Always, always send your offer in writing (yes, an email is considered 'in writing'). You need written proof of the full, complete offer to avoid confusion down the line.

The second offer (and third)

Don't be discouraged if the first offer isn't accepted, it happens a lot. Do ask your estate agent why, and get as much information as you can. That way, you aren't blindly offering more money, when that might not be why it was rejected.

Let’s say the seller rejected your offer because of your suggested timeframe. You ask for more information, and you find the sticking point is that you've asked for the 'subject to survey' contingency. Keep asking. You may discover you’re competing with a cash buyer that doesn’t want a survey and could get a sale through quicker. When you know the whole story, you'll know whether to walk away, increase your price or find a surveyor who can visit the property soon.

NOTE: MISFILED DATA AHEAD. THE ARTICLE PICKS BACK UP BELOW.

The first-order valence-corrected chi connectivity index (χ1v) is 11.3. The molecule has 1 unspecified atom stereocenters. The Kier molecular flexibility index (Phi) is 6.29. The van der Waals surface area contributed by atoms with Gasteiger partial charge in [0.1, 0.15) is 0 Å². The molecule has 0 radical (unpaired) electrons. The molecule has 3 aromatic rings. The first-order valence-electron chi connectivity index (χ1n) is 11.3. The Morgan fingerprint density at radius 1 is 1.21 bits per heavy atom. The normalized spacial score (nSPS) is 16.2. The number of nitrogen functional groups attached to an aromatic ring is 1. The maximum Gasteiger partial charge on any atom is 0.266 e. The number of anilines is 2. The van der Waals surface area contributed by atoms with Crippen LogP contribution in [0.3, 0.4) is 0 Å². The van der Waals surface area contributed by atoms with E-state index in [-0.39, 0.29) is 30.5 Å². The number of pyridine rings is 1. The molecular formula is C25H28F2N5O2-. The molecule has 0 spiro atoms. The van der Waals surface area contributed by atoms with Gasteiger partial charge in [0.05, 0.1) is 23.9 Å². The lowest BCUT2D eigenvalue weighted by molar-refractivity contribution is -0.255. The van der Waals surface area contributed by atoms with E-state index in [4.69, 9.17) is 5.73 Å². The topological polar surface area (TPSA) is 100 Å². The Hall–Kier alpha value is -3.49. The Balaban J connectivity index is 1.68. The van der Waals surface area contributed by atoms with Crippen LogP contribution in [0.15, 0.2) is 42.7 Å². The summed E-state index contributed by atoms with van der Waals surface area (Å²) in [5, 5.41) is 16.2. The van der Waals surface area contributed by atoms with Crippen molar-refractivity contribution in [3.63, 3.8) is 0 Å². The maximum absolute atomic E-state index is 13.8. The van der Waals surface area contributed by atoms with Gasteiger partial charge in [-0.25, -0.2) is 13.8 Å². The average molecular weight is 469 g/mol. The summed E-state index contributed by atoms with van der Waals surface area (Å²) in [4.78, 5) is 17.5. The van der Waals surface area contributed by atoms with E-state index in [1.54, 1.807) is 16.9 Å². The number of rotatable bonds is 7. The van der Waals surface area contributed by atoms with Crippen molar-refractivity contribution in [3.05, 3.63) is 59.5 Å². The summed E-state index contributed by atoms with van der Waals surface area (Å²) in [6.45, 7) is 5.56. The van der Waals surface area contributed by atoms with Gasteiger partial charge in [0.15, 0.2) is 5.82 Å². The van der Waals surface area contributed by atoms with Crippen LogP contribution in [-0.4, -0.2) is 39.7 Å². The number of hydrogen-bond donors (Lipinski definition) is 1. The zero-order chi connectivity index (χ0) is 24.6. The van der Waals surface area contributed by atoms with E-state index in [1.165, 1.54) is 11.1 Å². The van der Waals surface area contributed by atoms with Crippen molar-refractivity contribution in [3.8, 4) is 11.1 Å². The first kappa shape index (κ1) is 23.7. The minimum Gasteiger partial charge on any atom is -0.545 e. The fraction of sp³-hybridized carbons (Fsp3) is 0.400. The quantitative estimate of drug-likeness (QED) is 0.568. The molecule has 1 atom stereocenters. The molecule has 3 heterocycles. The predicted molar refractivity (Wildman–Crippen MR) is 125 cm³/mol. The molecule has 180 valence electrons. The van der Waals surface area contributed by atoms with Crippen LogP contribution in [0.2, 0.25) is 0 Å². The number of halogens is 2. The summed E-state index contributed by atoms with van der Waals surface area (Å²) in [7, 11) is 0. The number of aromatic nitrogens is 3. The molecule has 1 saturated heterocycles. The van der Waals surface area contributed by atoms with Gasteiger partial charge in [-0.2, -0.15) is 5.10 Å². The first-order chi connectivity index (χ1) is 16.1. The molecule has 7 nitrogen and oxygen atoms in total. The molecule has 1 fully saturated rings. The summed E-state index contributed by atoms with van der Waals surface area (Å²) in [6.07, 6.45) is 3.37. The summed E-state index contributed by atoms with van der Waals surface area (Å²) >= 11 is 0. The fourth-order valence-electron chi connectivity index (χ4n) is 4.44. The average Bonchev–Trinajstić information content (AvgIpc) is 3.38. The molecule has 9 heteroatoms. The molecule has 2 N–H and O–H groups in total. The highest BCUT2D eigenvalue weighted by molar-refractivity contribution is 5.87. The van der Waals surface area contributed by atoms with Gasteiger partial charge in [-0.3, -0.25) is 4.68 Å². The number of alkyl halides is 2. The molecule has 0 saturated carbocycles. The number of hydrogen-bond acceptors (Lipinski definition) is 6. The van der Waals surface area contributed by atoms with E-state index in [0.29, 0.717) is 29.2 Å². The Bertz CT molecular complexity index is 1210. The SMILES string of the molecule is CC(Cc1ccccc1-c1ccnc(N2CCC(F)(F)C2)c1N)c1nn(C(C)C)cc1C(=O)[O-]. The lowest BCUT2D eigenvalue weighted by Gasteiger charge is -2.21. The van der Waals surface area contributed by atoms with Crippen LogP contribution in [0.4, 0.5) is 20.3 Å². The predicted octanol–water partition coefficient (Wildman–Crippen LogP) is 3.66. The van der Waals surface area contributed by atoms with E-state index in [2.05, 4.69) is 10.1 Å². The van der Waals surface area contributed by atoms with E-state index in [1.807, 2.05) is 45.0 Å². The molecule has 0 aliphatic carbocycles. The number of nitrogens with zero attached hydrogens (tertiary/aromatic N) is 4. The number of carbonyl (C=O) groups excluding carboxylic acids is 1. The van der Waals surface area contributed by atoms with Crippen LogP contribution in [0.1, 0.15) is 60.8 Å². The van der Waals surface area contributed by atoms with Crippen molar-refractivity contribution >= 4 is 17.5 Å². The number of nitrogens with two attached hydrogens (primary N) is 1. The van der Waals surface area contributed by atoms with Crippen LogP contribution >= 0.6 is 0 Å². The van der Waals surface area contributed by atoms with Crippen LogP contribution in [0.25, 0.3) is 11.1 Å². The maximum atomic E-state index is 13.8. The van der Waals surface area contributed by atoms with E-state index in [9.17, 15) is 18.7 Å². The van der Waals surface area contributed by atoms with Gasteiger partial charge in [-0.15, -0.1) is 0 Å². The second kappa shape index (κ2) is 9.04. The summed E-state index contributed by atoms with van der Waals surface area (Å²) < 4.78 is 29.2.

After you've found the reasons behind the rejection, it's time to figure out what you're going to do. Go back to your list of factors and think about what this property is worth - if you want to make a second offer. When you get to making the second offer, you may want to try and ask what you'd get in return for compromising, especially if you're increasing your price.

If the second offer is rejected too, why not ask for them to put up a counter offer, to see where they're coming from? You might not be able to come to an agreement with the seller. It happens and it is upsetting. But if it does happen, take the positives - you've got a much clearer image of what you want in a new home, a lot of research on the area and market, and experience putting in offers. Talk to your agent and get back out there, perhaps the perfect home is just one more viewing away.